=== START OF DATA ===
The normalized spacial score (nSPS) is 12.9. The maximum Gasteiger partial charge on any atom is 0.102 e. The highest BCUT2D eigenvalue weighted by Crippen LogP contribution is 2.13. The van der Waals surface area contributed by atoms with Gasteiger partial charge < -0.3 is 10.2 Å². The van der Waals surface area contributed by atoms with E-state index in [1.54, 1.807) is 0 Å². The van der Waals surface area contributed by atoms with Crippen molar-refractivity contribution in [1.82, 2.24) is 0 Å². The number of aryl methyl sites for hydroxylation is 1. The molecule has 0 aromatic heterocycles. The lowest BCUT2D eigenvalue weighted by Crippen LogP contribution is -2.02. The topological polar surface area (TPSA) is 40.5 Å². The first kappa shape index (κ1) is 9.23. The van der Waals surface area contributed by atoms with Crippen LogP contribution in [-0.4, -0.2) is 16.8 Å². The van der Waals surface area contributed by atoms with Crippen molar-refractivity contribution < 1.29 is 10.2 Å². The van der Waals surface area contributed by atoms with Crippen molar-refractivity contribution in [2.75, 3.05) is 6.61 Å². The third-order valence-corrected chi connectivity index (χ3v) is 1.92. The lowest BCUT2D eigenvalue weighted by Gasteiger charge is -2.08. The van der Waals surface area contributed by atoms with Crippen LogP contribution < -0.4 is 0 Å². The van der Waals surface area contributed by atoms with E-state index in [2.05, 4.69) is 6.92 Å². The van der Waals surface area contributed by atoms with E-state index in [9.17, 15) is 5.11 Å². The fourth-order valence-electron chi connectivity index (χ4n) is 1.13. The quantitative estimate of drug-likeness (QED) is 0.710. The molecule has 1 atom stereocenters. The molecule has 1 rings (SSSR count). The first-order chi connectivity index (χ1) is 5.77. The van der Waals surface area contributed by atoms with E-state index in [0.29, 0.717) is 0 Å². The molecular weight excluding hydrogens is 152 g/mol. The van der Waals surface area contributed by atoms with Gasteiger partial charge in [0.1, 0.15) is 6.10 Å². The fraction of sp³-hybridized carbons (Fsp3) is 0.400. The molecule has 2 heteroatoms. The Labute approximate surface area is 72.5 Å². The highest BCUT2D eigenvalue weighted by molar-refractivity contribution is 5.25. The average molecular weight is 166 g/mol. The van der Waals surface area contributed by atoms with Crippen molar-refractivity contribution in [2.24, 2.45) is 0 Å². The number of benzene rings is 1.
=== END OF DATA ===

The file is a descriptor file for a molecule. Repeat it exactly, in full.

The normalized spacial score (nSPS) is 12.9. The maximum Gasteiger partial charge on any atom is 0.102 e. The highest BCUT2D eigenvalue weighted by Crippen LogP contribution is 2.13. The van der Waals surface area contributed by atoms with Gasteiger partial charge < -0.3 is 10.2 Å². The van der Waals surface area contributed by atoms with E-state index in [1.54, 1.807) is 0 Å². The van der Waals surface area contributed by atoms with Crippen molar-refractivity contribution in [1.82, 2.24) is 0 Å². The number of aryl methyl sites for hydroxylation is 1. The molecule has 0 aromatic heterocycles. The lowest BCUT2D eigenvalue weighted by Crippen LogP contribution is -2.02. The topological polar surface area (TPSA) is 40.5 Å². The first kappa shape index (κ1) is 9.23. The van der Waals surface area contributed by atoms with Crippen LogP contribution in [-0.4, -0.2) is 16.8 Å². The van der Waals surface area contributed by atoms with Crippen molar-refractivity contribution < 1.29 is 10.2 Å². The van der Waals surface area contributed by atoms with Crippen molar-refractivity contribution in [2.75, 3.05) is 6.61 Å². The third-order valence-corrected chi connectivity index (χ3v) is 1.92. The lowest BCUT2D eigenvalue weighted by Gasteiger charge is -2.08. The van der Waals surface area contributed by atoms with Crippen LogP contribution < -0.4 is 0 Å². The van der Waals surface area contributed by atoms with E-state index in [2.05, 4.69) is 6.92 Å². The van der Waals surface area contributed by atoms with E-state index in [9.17, 15) is 5.11 Å². The fourth-order valence-electron chi connectivity index (χ4n) is 1.13. The quantitative estimate of drug-likeness (QED) is 0.710. The molecule has 1 atom stereocenters. The molecule has 1 rings (SSSR count). The first-order chi connectivity index (χ1) is 5.77. The van der Waals surface area contributed by atoms with E-state index in [0.29, 0.717) is 0 Å². The molecular weight excluding hydrogens is 152 g/mol. The van der Waals surface area contributed by atoms with Gasteiger partial charge in [0.1, 0.15) is 6.10 Å². The fraction of sp³-hybridized carbons (Fsp3) is 0.400. The molecule has 2 heteroatoms. The Labute approximate surface area is 72.5 Å². The highest BCUT2D eigenvalue weighted by molar-refractivity contribution is 5.25. The average molecular weight is 166 g/mol. The van der Waals surface area contributed by atoms with Crippen molar-refractivity contribution in [2.24, 2.45) is 0 Å². The number of benzene rings is 1.